Brill’s Language & Linguistics Blog

Vowels in hyperspace?

I have seen Han Solo make the jump to hyperspace many times, but faster-than-light travel never struck me as something that could be relevant to phonetics. Imagine my surprise when I encountered the following articles in Linguistic Bibliography Online:

    • The hyperspace effect : phonetic targets are hyperarticulated
    • Het hyperspace-effect verdwijnt bij keuzebeperking (‘The hyperspace effect disappears after choice restriction’)
    • Vowel production and perception : hyperarticulation without a hyperspace effect

So what is phonetic hyperspace? While images spring to mind of vowels happily floating around in space, or faster-than-light traveling consonants leaving your mouth even before you collect your thoughts, I suspect that there is a slight chance that I might be wrong and decide to investigate this concept a bit further. Phonetic hyperspace turns out to be the “extreme vowel space” corresponding to hyperarticulated phonetic targets in a spectral diagram:

spectral diagram

(From: Johnson et al. 1993: 520)

In other words, hyperspace is filled with non-typical realizations of a vowel just floating around the space surrounding the prototypical vowel (maybe my first guess wasn’t that far off after all). Strangely, when listeners are asked to choose a phonetic variant to represent a particular vowel, i.e. a “best exemplar”, they often prefer the hyperarticulated vowels occupying extreme vowel spaces over the “normal” variants found in natural production, including their own! This perceptual vowel space expansion is known as the hyperspace effect.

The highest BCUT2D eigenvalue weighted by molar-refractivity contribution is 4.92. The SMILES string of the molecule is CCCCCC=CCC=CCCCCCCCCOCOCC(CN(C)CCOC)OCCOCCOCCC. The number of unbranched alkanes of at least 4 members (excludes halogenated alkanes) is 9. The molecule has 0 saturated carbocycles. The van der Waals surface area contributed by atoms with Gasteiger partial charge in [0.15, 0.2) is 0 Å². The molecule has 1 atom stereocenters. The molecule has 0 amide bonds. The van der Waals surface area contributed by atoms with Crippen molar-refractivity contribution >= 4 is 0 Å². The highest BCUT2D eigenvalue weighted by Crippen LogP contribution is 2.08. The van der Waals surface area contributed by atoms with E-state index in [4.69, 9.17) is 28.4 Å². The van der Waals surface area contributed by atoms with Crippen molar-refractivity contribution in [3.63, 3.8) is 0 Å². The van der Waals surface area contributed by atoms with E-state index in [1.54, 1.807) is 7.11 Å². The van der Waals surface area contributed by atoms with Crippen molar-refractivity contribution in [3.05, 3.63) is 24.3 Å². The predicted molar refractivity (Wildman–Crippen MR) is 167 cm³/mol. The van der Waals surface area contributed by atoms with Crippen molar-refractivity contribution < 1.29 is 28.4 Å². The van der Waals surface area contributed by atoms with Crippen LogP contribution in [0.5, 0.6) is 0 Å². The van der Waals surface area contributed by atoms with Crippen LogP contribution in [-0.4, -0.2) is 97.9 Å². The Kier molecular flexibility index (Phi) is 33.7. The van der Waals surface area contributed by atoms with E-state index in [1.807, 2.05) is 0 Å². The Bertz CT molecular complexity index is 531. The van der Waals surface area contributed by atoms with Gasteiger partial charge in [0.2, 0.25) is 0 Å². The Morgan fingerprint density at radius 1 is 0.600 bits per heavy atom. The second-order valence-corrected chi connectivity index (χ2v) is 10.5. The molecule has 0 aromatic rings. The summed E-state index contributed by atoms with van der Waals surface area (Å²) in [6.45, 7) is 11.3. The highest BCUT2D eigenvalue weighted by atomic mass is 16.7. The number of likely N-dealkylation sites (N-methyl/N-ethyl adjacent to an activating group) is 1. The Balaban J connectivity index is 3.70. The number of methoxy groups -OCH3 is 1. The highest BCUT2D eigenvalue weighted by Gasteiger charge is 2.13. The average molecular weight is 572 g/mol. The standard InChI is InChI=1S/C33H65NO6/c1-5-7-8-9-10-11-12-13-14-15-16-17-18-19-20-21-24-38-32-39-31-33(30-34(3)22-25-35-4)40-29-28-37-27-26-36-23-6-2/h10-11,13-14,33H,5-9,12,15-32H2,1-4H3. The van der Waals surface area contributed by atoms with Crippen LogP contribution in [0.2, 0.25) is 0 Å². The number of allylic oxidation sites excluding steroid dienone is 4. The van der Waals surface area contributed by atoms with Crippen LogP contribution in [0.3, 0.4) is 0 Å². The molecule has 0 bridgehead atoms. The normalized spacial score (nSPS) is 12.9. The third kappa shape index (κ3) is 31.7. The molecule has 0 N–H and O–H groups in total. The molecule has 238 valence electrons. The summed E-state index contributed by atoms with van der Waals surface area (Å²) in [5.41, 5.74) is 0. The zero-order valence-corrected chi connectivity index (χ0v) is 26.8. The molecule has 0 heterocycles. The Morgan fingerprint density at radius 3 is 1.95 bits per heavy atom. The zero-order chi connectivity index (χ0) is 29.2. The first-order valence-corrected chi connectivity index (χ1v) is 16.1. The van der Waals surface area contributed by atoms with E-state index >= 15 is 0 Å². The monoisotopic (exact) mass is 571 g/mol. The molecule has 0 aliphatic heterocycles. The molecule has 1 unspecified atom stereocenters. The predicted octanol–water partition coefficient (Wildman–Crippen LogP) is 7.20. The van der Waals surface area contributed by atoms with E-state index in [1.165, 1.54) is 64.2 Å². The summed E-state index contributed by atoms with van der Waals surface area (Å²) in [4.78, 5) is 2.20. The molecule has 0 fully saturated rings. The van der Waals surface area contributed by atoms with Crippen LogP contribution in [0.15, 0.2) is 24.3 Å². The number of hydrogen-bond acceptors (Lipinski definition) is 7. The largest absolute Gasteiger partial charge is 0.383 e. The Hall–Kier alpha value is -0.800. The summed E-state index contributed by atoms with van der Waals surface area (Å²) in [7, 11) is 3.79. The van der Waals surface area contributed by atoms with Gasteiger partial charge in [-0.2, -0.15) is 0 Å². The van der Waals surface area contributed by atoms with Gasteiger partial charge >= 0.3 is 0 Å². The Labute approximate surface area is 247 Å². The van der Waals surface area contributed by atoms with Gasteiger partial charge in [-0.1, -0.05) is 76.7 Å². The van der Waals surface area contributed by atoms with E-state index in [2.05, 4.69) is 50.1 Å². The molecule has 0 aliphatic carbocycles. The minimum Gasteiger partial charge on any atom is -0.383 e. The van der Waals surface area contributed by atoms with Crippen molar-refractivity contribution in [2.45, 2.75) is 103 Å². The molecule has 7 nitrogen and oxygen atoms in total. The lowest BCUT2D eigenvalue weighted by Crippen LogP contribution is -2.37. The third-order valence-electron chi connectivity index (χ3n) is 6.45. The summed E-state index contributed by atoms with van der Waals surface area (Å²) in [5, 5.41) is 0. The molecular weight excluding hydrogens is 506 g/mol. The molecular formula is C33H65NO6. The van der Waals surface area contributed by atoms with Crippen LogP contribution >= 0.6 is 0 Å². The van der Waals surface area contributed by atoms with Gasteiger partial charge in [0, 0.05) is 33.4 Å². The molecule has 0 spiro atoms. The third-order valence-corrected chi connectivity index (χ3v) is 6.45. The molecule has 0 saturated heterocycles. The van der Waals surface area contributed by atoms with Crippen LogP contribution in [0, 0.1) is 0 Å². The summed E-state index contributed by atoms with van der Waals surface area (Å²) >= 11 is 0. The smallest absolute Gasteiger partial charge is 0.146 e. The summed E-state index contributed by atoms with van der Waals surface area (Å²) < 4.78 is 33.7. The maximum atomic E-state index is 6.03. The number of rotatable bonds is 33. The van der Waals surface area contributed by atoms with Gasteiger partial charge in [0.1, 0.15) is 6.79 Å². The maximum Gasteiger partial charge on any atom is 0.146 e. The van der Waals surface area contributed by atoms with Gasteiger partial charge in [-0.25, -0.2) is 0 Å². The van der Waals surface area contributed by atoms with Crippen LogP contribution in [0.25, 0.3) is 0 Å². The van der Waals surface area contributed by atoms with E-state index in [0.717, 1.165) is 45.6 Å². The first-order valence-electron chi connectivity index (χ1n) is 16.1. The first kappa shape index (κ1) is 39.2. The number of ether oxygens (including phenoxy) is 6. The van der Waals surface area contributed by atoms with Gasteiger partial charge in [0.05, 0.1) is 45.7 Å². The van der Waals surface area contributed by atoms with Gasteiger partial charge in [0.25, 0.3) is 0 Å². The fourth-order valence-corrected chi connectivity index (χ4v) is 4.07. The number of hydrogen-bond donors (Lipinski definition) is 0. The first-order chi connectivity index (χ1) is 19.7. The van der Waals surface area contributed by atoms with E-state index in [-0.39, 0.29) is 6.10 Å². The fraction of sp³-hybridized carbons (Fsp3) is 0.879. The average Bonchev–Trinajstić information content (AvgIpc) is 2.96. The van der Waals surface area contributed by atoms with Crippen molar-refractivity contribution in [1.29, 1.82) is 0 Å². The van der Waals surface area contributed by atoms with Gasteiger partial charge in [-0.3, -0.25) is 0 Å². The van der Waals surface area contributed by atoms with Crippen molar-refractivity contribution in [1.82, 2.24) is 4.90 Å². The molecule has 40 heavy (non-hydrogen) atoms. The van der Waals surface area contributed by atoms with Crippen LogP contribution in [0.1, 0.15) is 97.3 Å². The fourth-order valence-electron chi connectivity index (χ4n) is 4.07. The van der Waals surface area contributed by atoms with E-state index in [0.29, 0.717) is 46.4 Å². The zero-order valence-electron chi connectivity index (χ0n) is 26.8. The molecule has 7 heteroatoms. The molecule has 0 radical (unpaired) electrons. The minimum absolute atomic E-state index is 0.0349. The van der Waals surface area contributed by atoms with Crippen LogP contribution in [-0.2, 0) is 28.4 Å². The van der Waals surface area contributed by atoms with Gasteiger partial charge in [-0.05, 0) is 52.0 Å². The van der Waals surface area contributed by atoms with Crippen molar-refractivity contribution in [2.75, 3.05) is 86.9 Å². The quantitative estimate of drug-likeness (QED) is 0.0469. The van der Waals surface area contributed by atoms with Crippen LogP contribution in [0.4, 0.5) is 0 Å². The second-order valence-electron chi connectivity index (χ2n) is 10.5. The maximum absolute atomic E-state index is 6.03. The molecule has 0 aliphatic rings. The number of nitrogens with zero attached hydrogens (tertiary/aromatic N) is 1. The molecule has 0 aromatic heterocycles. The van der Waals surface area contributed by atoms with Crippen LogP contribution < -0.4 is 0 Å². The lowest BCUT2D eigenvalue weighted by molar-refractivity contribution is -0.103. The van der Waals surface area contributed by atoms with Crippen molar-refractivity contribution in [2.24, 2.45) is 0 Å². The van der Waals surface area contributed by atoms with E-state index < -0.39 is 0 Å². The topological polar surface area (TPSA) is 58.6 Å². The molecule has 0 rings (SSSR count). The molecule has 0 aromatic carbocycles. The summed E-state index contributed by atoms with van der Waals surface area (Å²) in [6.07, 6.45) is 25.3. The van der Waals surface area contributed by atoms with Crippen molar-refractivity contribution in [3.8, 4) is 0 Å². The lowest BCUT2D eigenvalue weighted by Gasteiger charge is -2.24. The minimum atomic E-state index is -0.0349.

This might not be as exciting as faster-than-light travel, but just remember that next time you’re watching a science fiction movie you’ll have a way to subtly steer the conversation to linguistics (your friends will thank you).

Eline van der Veken
Editor of Brill’s Linguistic Bibliography

Bibliography

Brandenburg, Daan; Hoeks, John C. J.; Gilbers, Dirk G.: Het hyperspace-effect verdwijnt bij keuzebeperking. – Tabu : bulletin voor Nederlandse taalkunde 39/3-4, 2011, 149-159 | The hyperspace effect disappears after choice restriction

Frieda, Elaina M.; Walley, Amanda C.; Flege, James Emil; Sloane, Michael E.: Adults’ perception and production of the English vowel /i/. – Journal of speech, language, and hearing research 43/3, 2000, 129-143.

Johnson, Keith; Flemming, Edward S.; Wright, Richard A.: The hyperspace effect : phonetic targets are hyperarticulated. – Language 69/3, 1993, 505-528.

Whalen, Douglas H.; Magen, Harriet S.; Pouplier, Marianne; Kang, A. Min; Iskarous, Khalil: Vowel production and perception : hyperarticulation without a hyperspace effect. – Language and speech 47/2, 2004, 155-174.

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